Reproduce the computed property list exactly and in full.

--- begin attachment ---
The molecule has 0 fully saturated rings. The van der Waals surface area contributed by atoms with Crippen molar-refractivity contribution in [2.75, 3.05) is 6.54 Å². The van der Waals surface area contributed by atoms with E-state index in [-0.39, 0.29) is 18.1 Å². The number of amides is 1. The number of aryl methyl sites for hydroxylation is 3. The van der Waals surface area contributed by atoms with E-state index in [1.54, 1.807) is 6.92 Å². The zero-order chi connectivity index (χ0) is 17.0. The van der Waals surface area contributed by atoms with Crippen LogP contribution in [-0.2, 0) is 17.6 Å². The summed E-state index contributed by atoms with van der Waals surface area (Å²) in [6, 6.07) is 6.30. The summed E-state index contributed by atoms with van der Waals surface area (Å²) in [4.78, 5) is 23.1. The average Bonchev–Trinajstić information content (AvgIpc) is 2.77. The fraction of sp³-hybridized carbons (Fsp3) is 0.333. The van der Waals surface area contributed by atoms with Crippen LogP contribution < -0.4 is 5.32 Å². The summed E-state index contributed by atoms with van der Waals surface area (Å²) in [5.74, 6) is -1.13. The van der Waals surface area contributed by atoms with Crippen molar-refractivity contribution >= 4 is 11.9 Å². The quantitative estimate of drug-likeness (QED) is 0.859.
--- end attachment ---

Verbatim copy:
The molecule has 0 fully saturated rings. The van der Waals surface area contributed by atoms with Crippen molar-refractivity contribution in [2.75, 3.05) is 6.54 Å². The van der Waals surface area contributed by atoms with E-state index in [-0.39, 0.29) is 18.1 Å². The number of amides is 1. The number of aryl methyl sites for hydroxylation is 3. The van der Waals surface area contributed by atoms with E-state index in [1.54, 1.807) is 6.92 Å². The zero-order chi connectivity index (χ0) is 17.0. The van der Waals surface area contributed by atoms with Crippen LogP contribution in [-0.2, 0) is 17.6 Å². The summed E-state index contributed by atoms with van der Waals surface area (Å²) in [6, 6.07) is 6.30. The summed E-state index contributed by atoms with van der Waals surface area (Å²) in [4.78, 5) is 23.1. The average Bonchev–Trinajstić information content (AvgIpc) is 2.77. The fraction of sp³-hybridized carbons (Fsp3) is 0.333. The van der Waals surface area contributed by atoms with Crippen LogP contribution < -0.4 is 5.32 Å². The summed E-state index contributed by atoms with van der Waals surface area (Å²) in [5.74, 6) is -1.13. The van der Waals surface area contributed by atoms with Crippen molar-refractivity contribution >= 4 is 11.9 Å². The quantitative estimate of drug-likeness (QED) is 0.859.